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Thyroid Function Testing: A Brief Update

Balancing It All Up - What Test to Use When, cont.

Slide 16

April 2009

So, to close this section off, we should mention some thyroid hormone tests which are either, these days, unnecessary or probably belong in the realm of voodoo. First of all there is a free thyroxin index. This test is certainly no voodoo, but it is an indirect measure of free thyroxin and requires 2 analytical measurements, a total T4 measurement and a so-called resin T3-uptake test. What those tests do, is they assist the total thyroid hormone level, plus with the resin uptake test, an indirect measurement of thyroxin-binding globulin concentration. The 2 results are then multiplied and an index is formed. This has really no advantages over FT4 measurement, while at the same time, introducing additional testing, additional costs, and, of course, additional analytical errors as the analytical errors of the 2 methods are not applicative. Another one in this category is reverse T3, which more tends towards the voodoo sides of things. It was once in vogue for distinguishing nonthyroidal illness from thyroidal illness, but was clinically really not found to be very useful. Mostly the clinical context and measurement of TSH, free T4, free T4 by dialysis, and total T4 and total T3 will give a sufficient answer, or comprehensive answer, and reverse T3 does not add much. It does, however, have occasional niche application for suspected inherited or acquired abnormalities and deiodinase activity. These are the enzymes, which in peripheral tissues convert T4, the pro-hormone, either to the active hormone T3 or the inactive hormone reverse T3. Such applications are really rare and generally most endocrinologists, let alone general internists and general practitioners, will never see patients in their lifetime who will need a reverse T3 test.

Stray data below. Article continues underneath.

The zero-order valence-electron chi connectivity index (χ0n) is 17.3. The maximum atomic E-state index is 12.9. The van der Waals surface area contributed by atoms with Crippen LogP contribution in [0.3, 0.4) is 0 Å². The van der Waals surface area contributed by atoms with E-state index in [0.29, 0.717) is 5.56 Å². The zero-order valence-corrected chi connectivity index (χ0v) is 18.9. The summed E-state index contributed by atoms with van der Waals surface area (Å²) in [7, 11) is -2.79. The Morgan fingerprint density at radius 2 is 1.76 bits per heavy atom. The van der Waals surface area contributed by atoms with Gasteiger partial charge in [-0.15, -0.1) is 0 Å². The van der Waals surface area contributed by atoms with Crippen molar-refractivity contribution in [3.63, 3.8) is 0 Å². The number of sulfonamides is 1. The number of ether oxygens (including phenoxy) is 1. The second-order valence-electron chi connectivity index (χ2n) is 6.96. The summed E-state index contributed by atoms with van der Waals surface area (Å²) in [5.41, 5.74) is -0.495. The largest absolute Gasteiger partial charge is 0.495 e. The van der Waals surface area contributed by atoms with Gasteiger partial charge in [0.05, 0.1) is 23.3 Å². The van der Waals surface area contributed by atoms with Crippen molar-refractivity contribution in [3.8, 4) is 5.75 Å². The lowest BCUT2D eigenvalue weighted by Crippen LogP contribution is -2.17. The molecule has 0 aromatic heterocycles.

What Test to Use When, cont.


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